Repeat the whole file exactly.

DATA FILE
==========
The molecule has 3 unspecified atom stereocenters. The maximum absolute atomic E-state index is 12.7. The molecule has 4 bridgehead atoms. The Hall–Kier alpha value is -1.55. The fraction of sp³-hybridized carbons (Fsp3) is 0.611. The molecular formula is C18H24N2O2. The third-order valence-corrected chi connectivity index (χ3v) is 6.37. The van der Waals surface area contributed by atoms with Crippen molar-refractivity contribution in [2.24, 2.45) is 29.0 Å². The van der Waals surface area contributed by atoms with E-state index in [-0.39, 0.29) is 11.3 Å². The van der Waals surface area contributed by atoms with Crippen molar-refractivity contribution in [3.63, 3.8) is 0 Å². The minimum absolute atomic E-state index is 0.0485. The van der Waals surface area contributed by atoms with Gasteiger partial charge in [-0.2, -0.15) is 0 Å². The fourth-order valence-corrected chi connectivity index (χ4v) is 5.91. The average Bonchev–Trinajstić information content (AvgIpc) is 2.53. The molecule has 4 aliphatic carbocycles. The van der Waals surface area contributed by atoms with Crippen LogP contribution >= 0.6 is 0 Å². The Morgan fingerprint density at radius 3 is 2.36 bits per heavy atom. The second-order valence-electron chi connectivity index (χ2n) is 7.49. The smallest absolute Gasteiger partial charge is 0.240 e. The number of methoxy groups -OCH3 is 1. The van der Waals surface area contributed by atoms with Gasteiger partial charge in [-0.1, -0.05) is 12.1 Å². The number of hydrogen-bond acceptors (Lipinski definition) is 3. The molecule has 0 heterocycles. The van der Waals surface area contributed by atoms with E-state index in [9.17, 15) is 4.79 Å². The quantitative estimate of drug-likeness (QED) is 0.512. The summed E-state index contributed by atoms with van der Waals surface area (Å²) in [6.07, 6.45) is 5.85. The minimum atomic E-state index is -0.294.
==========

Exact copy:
The molecule has 3 unspecified atom stereocenters. The maximum absolute atomic E-state index is 12.7. The molecule has 4 bridgehead atoms. The Hall–Kier alpha value is -1.55. The fraction of sp³-hybridized carbons (Fsp3) is 0.611. The molecular formula is C18H24N2O2. The third-order valence-corrected chi connectivity index (χ3v) is 6.37. The van der Waals surface area contributed by atoms with Crippen molar-refractivity contribution in [2.24, 2.45) is 29.0 Å². The van der Waals surface area contributed by atoms with E-state index in [-0.39, 0.29) is 11.3 Å². The van der Waals surface area contributed by atoms with Crippen molar-refractivity contribution in [3.63, 3.8) is 0 Å². The minimum absolute atomic E-state index is 0.0485. The van der Waals surface area contributed by atoms with Gasteiger partial charge in [-0.2, -0.15) is 0 Å². The fourth-order valence-corrected chi connectivity index (χ4v) is 5.91. The average Bonchev–Trinajstić information content (AvgIpc) is 2.53. The molecule has 4 aliphatic carbocycles. The van der Waals surface area contributed by atoms with Crippen LogP contribution >= 0.6 is 0 Å². The Morgan fingerprint density at radius 3 is 2.36 bits per heavy atom. The second-order valence-electron chi connectivity index (χ2n) is 7.49. The smallest absolute Gasteiger partial charge is 0.240 e. The number of methoxy groups -OCH3 is 1. The van der Waals surface area contributed by atoms with Gasteiger partial charge in [-0.1, -0.05) is 12.1 Å². The number of hydrogen-bond acceptors (Lipinski definition) is 3. The molecule has 0 heterocycles. The van der Waals surface area contributed by atoms with E-state index in [9.17, 15) is 4.79 Å². The quantitative estimate of drug-likeness (QED) is 0.512. The summed E-state index contributed by atoms with van der Waals surface area (Å²) in [6.07, 6.45) is 5.85. The minimum atomic E-state index is -0.294.